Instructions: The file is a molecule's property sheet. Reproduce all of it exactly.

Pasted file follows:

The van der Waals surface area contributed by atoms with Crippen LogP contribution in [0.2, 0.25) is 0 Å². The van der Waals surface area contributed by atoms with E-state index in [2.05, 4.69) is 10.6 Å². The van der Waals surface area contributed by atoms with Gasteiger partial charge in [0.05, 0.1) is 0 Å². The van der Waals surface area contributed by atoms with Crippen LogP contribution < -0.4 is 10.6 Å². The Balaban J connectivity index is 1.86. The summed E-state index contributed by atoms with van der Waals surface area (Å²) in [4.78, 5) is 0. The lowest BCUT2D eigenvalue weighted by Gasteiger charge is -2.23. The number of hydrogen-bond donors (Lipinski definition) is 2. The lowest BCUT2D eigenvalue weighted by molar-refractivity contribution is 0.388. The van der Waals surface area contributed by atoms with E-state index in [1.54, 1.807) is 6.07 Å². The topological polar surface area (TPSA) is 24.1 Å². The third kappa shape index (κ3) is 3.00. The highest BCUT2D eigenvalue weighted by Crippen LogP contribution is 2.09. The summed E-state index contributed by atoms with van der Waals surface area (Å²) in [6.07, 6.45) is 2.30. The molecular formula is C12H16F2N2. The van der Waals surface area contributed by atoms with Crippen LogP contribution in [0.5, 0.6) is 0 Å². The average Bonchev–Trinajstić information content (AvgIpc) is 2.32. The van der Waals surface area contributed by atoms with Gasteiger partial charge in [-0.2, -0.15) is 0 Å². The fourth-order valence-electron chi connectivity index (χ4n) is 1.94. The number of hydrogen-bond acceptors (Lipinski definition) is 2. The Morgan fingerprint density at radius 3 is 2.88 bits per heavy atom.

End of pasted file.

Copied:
The van der Waals surface area contributed by atoms with Crippen LogP contribution in [0.2, 0.25) is 0 Å². The van der Waals surface area contributed by atoms with E-state index in [2.05, 4.69) is 10.6 Å². The van der Waals surface area contributed by atoms with Gasteiger partial charge in [0.05, 0.1) is 0 Å². The van der Waals surface area contributed by atoms with Crippen LogP contribution < -0.4 is 10.6 Å². The Balaban J connectivity index is 1.86. The summed E-state index contributed by atoms with van der Waals surface area (Å²) in [4.78, 5) is 0. The lowest BCUT2D eigenvalue weighted by Gasteiger charge is -2.23. The number of hydrogen-bond donors (Lipinski definition) is 2. The lowest BCUT2D eigenvalue weighted by molar-refractivity contribution is 0.388. The van der Waals surface area contributed by atoms with E-state index in [1.54, 1.807) is 6.07 Å². The topological polar surface area (TPSA) is 24.1 Å². The third kappa shape index (κ3) is 3.00. The highest BCUT2D eigenvalue weighted by Crippen LogP contribution is 2.09. The summed E-state index contributed by atoms with van der Waals surface area (Å²) in [6.07, 6.45) is 2.30. The molecular formula is C12H16F2N2. The van der Waals surface area contributed by atoms with Crippen LogP contribution in [0.5, 0.6) is 0 Å². The average Bonchev–Trinajstić information content (AvgIpc) is 2.32. The van der Waals surface area contributed by atoms with Gasteiger partial charge in [-0.2, -0.15) is 0 Å². The fourth-order valence-electron chi connectivity index (χ4n) is 1.94. The number of hydrogen-bond acceptors (Lipinski definition) is 2. The Morgan fingerprint density at radius 3 is 2.88 bits per heavy atom.